There are many different risks when it comes to retirement, but one risk that isn’t talked about very often is the risk of living a long and healthy life. It may seem odd to call this a risk, but from a financial planning perspective a long and health life increases the risk of running out of money in retirement.

According to the guidelines from the Financial Planning Standards Council of Canada, for a couple who is currently 55, there is a 25% chance that either partner in a couple will live to age 98 and there is a 10% chance that either will live to age 101.

Living a long and healthy life isn’t some obscure risk… for pre-retirees the chance of living to age 100 is around 1 in 10.

This risk becomes even greater for those aiming for early retirement in their 50’s or even 40’s. Retiring at age 55 could mean a 43+year retirement period for 1 in 4 couples and a 46+ year retirement period for 1 in 10 couples.

With such a long retirement period, and such a high possibility of reaching age 90+, we want to ensure that we’re taking steps within our financial plans to avoid the risk of a long life.

There are a few things that anyone can do to avoid this risk…

read more
Getting Our TFSAs To One Million

Getting Our TFSAs To One Million

TFSAs are an amazing tax sheltered account that every Canadian has access to regardless of income. Unlike RRSP contribution room, which is based on employment income, we all get the same amount of TFSA contribution room every year.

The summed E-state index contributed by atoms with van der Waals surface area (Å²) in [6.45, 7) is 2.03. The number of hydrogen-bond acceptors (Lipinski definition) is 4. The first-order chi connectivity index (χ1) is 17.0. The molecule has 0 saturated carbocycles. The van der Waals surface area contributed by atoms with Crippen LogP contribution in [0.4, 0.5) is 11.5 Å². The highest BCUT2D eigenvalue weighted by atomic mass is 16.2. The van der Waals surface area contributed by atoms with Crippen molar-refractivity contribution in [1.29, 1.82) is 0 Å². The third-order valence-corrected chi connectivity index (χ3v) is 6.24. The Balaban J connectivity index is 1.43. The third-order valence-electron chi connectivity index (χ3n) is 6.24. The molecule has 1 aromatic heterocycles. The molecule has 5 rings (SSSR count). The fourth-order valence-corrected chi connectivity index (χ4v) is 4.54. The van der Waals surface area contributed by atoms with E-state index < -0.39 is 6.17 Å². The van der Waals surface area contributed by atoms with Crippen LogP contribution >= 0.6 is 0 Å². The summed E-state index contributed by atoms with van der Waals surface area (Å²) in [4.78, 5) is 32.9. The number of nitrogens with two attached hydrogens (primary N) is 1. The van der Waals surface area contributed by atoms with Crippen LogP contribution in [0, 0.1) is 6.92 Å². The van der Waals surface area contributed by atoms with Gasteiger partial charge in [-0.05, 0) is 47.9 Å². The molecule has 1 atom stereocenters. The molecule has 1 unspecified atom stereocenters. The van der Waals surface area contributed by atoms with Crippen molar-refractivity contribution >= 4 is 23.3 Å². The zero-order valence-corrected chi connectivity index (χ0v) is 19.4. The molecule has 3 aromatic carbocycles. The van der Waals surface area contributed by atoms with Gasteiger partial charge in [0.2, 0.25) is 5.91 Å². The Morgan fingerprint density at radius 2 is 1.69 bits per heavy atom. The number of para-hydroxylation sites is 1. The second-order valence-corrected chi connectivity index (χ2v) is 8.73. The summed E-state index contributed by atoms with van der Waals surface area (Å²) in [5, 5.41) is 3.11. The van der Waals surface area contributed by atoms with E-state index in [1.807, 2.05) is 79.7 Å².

The TFSA is a perfect way to save for retirement. In fact, for many young people they are better off starting with their TFSA rather than their RRSP, especially when they’re starting out at a lower income.

At lower income levels the TFSA can provide many advantages versus the RRSP. Namely that future withdrawals aren’t taxed and won’t count towards government benefit claw backs.

There are other benefits to the TFSA too, like if you have a habit of spending your tax refund. If that’s the case then maybe a TFSA contribution is a better idea.

My wife and I have a BIG goal for our TFSAs. Our goal is to grow our combined TFSAs to $1 million by the time we reach early retirement at age 55. This is an ambitious goal, one that we may not meet, but it’s fun to have a BIG financial goal like this. We find it motivating to have BIG financial goals and it gives us something to work toward.

Two years ago I provided an update on our progress to our one million TFSA goal and I think it’s time to do it again. Not just for the accountability but also because it’s good to share how amazing the TFSA is for these kinds of goals.

read more
Page 4 of 47...23456...

New blog posts weekly!

Tax planning, benefit optimization, budgeting, family planning, retirement planning and more...

New blog posts weekly!

Tax planning, benefit optimization, budgeting, family planning, retirement planning and more...